NEWS29 November 2011

Senator’s privacy fears halt shopper tracking trial

North America Technology

US— Shopping malls in California and Virginia have suspended trials of a UK-developed system for monitoring shopper movements after privacy concerns were raised by New York senator Charles Schumer.

Mall owner Forest City began testing the technology last week on ‘Black Friday’ and planned to run it until New Year’s Day to get a better understanding of shopping behaviour and movement patterns on its premises.

The technology, developed by Brighton-based Path Intelligence, uses a small number of monitoring units in any given location to recognise and track the signals given off by shoppers’ mobile phones.

Path Intelligence says the technology does not collect or access any personal information or phone numbers – information which is “proprietary and protected by the individual phone service provider”. Notification of the test was placed at the entrances of the malls, but Senator Schumer took issue with the fact that consumer could only opt-out of the test by switching off their mobile phones.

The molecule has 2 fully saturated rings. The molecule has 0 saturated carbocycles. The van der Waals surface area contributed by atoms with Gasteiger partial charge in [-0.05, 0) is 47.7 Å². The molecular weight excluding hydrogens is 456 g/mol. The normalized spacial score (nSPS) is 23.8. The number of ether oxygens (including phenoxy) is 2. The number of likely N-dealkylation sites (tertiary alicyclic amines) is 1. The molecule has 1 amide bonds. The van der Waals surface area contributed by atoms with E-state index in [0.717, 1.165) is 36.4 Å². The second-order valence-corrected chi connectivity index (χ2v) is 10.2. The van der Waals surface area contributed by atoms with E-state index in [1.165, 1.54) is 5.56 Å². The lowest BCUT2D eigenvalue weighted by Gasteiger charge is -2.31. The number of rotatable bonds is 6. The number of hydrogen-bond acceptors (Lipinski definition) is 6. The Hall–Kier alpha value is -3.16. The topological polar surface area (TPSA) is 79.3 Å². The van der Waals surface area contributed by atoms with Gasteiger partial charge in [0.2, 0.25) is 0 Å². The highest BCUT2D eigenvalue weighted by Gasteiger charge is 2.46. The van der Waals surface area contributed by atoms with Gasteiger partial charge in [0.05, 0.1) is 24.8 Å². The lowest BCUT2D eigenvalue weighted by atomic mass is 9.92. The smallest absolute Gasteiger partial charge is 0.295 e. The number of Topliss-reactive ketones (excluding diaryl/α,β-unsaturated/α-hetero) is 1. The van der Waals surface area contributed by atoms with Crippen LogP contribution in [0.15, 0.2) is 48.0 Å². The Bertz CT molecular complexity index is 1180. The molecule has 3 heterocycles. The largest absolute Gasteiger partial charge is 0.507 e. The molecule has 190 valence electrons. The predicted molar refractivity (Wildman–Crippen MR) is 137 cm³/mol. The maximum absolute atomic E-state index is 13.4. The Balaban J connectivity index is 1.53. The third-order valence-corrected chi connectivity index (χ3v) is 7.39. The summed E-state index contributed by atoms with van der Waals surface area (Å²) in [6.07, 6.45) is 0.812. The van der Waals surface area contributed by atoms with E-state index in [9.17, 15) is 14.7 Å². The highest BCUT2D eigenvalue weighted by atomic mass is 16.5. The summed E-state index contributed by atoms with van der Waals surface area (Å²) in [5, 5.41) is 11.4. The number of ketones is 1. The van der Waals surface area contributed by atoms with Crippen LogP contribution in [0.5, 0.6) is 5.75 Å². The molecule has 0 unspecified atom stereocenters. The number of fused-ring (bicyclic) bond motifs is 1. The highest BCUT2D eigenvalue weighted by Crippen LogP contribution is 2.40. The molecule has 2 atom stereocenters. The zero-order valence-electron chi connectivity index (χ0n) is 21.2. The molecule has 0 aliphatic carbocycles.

“Personal cell phones are just that – personal,” he wrote in a letter to Path Intelligence CEO Sharon Biggar. “If malls and retailers want to tap into your phone to see what your shopping patterns are, they can ask you to do so.”

Schumer asked Biggar to “immediately change the notice and consent framework” of the FootPath product so that consumer must opt-in to be tracked. He sent a copy of his letter to the Federal Trade Commission, which has recently pushed for consumers to be given more control over how they are tracked by companies when they are online.

A statement from Forest City, published by CNNMoney, said: “We have temporarily suspended further trial of the technology while we work with the system developer on possible enhancements, and in deference to concerns raised by Senator Schumer. We look forward to meeting with the senator and his staff, together with the system developer, to further explore his concerns.”